Hundreds of Yale students have now signed an open letter to Erika Christakis that is alarming in its own right, not least because it is so poorly reasoned. “Your email equates old traditions of using harmful stereotypes and tropes to further degrade marginalized people, to preschoolers playing make believe,” the letter inaccurately summarizes. “This both trivializes the harm done by these tropes and infantilizes the student body to which the request was made.” Up is down. The person saying that adult men and women should work Halloween out among themselves is accused of infantilizing them. “You fail to distinguish the difference between cosplaying fictional characters and misrepresenting actual groups of people,” the letter continues, though Erika Christakis specifically wrote in her Halloween email, “I suppose we could agree that there is a difference between fantasizing about an individual character vs. appropriating a culture, wholesale, the latter of which could be seen as (tacky)(offensive)(jejeune)(hurtful), take your pick.”
^ Jump up to: a b c "BBC – Religions – Christianity: All Hallows' Eve". British Broadcasting Corporation (BBC). 2010. Archived from the original on 3 November 2011. Retrieved 1 November 2011. It is widely believed that many Hallowe'en traditions have evolved from an ancient Celtic festival called Samhain which was Christianised by the early Church.... All Hallows' Eve falls on 31st October each year, and is the day before All Hallows' Day, also known as All Saints' Day in the Christian calendar. The Church traditionally held a vigil on All Hallows' Eve when worshippers would prepare themselves with prayers and fasting prior to the feast day itself. The name derives from the Old English 'hallowed' meaning holy or sanctified and is now usually contracted to the more familiar word Hallowe'en. ...However, there are supporters of the view that Hallowe'en, as the eve of All Saints' Day, originated entirely independently of Samhain ...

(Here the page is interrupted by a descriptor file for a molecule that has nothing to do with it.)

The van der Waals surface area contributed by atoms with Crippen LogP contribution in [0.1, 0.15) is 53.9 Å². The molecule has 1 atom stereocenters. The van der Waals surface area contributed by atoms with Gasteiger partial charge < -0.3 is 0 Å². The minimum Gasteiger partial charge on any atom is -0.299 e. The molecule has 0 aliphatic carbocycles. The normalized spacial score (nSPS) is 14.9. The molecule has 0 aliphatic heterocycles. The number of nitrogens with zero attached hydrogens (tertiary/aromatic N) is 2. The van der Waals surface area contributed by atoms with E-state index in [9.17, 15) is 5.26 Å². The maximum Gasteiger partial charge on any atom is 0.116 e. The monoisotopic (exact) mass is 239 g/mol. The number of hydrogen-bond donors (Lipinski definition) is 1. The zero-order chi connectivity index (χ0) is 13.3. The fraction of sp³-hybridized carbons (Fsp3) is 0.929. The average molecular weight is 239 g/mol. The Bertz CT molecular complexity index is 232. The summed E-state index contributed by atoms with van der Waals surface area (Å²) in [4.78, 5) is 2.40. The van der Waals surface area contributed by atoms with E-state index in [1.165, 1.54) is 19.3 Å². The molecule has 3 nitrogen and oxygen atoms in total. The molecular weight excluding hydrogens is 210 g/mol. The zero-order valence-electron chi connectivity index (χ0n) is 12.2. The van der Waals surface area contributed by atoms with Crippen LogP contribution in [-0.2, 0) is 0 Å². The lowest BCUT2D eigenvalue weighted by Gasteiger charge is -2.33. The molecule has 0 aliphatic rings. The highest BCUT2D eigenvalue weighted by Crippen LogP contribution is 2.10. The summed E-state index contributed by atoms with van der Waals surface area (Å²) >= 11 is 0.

The word Halloween or Hallowe'en dates to about 1745[31] and is of Christian origin.[32] The word "Hallowe'en" means "hallowed evening" or "holy evening".[33] It comes from a Scottish term for All Hallows' Eve (the evening before All Hallows' Day).[34] In Scots, the word "eve" is even, and this is contracted to e'en or een. Over time, (All) Hallow(s) E(v)en evolved into Hallowe'en. Although the phrase "All Hallows'" is found in Old English "All Hallows' Eve" is itself not seen until 1556.[34][35]
Jump up ^ Portaro, Sam (25 January 1998). A Companion to the Lesser Feasts and Fasts. Cowley Publications. p. 199. ISBN 1461660513. All Saints' Day is the centerpiece of an autumn triduum. In the carnival celebrations of All Hallows' Eve our ancestors used the most powerful weapon in the human arsenal, the power of humor and ridicule to confront the power of death. The following day, in the commemoration of All Saints, we gave witness to the victory of incarnate goodness embodied in remarkable deeds and doers triumphing over the misanthropy of darkness and devils. And in the commemoration of All Souls we proclaimed the hope of common mortality expressed in our aspirations and expectations of a shared eternity.